It might seem that there is not enough information to solve this problem. But the fact is that there is enough information to find the perimeter.
Here's a non-visual solution which some may find more easy to understand than a visual solution:
Assume that the picture has north at the top. Suppose that we start at the northwest corner and begin walking east, and then continue following the figure until we get back to the northwest corner again.
The total distance that we walk east is 9 + 12 = 21, so the total distance that we walk west must be 21 as well. The total distance that we walk north is 15, so the total distance that we walk south must be 15 as well.
So the total distance that we walk overall is 21 + 21 + 15 + 15 = 72.
To me the most visually intuitive solution is as follows:
First of all,
A principled solution:
The perimeter length of
2 x sum of given lengths
follows from the following
Let P be a polygon with only right angles. Then the sum of all up facing sides equals the sum of all down facing sides and the sum of all left facing sides equals the sum of all right facing sides.
(We have WLOG turned the polygon so its sides face up, down, left and right.)
A technically 100% kosher (or halal if you prefer) proof is probably equally difficult as it is tedious. But, informally: This is certainly true for rectangles and remains true if we glue finitely many rectangles together which is all we need to do to build any such polygon.
An intuitive solution:
red is 15, blue 9, green 12
Perimeter is 2 x (red + blue + green) = 72.
In each of two steps rotate the highlighted bit of the perimeter by 180 degrees.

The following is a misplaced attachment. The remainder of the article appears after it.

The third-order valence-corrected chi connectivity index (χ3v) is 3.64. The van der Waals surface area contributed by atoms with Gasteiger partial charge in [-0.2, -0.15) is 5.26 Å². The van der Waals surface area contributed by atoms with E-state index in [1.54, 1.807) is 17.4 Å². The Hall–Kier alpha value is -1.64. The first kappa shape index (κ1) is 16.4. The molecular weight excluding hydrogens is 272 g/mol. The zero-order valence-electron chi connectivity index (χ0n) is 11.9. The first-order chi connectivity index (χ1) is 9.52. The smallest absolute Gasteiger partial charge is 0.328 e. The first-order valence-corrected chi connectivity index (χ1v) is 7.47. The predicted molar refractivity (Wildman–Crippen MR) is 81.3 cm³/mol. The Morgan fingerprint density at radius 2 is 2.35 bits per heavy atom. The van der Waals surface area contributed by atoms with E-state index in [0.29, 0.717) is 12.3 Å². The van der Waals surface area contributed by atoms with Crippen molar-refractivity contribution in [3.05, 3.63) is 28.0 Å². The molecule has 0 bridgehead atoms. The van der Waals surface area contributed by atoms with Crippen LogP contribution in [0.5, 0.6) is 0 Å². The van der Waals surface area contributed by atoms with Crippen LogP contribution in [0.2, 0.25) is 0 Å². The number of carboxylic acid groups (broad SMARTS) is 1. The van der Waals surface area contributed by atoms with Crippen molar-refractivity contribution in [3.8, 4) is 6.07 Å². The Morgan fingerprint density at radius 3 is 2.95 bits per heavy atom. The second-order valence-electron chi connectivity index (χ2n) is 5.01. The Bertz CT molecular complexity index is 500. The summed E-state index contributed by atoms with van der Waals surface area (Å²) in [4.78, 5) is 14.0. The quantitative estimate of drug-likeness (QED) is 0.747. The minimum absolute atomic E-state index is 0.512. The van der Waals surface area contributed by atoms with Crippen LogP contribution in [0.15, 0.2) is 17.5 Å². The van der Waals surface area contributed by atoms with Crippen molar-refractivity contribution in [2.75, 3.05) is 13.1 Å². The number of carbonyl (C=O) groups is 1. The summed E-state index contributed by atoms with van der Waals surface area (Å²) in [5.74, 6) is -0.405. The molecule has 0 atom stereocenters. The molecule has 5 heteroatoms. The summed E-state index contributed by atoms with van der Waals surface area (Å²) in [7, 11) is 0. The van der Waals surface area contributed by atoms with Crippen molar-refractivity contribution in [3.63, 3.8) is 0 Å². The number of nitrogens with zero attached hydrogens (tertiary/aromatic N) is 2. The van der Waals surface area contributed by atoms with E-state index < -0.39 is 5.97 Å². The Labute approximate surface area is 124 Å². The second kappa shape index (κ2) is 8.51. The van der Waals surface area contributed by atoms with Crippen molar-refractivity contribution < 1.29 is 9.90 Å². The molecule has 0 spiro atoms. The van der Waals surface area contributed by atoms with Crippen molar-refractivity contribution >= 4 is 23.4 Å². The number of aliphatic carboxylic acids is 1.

The same principle presented more aesthetically but maybe not fully self-explanatory:
If we want to find the sum of all the vertical sides we have 15 and the other vertical sides on the right all add up to 15, giving us a vertical sum of 30. But if we want to find the horizontal sum, we will have to find the overlap between the 9 and 12 sides. Let the overlap be x. The bottom horizontal side will be 12 + 9 - x = 21 - x. However, the two sides that are labeled 12 and 9 add up to 21 and when including the overlapped side, we have an extra x, giving 21 + x. The -x and the +x cancel to give 42 + 30 = 72 for the perimeter.
A visual solution, without so much math:
assign x to the unlabeled horizontal length in the middle
assign y to two of the unlabeled vertical lengths, and (15 - 2y) to the other
starting in the lower-left corner and going up, walk the perimeter:
15 + 9 + y + x + y + 12 + (15 - 2y) + (12 - x + 9) = 72 + x - x + 2y - 2y = 72
I made a GeoGebra graph to show why the length of the cut-in doesn't matter. There is a slider for the length of the cut-in that can be modified to any value between 0 and 9 (the length of the top edge).
As others have noted, the perimeter is always 72.
A non-visual approach:
However long the two unlabeled horizontal sides are, their sum must always be the same: the shorter the short segment is, the longer the long segment will be, and vice versa. If we set the length of the shorter segment to zero, we see that this sum must be 21 (the sum of 9 and 12). Therefore, the perimeter is 2 x (15 + 21) or 72.